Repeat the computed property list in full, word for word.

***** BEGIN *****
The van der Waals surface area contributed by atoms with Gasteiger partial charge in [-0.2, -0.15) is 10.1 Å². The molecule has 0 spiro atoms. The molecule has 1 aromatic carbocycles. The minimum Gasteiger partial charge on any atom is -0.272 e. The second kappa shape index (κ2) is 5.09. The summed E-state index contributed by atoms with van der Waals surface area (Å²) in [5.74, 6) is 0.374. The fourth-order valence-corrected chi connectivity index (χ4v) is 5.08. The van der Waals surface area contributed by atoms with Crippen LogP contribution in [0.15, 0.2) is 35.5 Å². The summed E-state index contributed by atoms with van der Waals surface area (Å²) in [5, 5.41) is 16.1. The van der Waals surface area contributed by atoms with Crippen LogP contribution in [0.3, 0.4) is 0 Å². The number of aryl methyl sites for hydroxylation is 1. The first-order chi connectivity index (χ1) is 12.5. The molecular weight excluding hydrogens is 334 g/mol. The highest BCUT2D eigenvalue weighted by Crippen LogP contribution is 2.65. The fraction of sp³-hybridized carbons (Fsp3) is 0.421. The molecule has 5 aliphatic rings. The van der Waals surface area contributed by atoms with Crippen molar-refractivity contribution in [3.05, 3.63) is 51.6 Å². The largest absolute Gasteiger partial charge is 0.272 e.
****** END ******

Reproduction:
The van der Waals surface area contributed by atoms with Gasteiger partial charge in [-0.2, -0.15) is 10.1 Å². The molecule has 0 spiro atoms. The molecule has 1 aromatic carbocycles. The minimum Gasteiger partial charge on any atom is -0.272 e. The second kappa shape index (κ2) is 5.09. The summed E-state index contributed by atoms with van der Waals surface area (Å²) in [5.74, 6) is 0.374. The fourth-order valence-corrected chi connectivity index (χ4v) is 5.08. The van der Waals surface area contributed by atoms with Crippen LogP contribution in [0.15, 0.2) is 35.5 Å². The summed E-state index contributed by atoms with van der Waals surface area (Å²) in [5, 5.41) is 16.1. The van der Waals surface area contributed by atoms with Crippen LogP contribution in [0.3, 0.4) is 0 Å². The number of aryl methyl sites for hydroxylation is 1. The first-order chi connectivity index (χ1) is 12.5. The molecular weight excluding hydrogens is 334 g/mol. The highest BCUT2D eigenvalue weighted by Crippen LogP contribution is 2.65. The fraction of sp³-hybridized carbons (Fsp3) is 0.421. The molecule has 5 aliphatic rings. The van der Waals surface area contributed by atoms with Crippen molar-refractivity contribution in [3.05, 3.63) is 51.6 Å². The largest absolute Gasteiger partial charge is 0.272 e.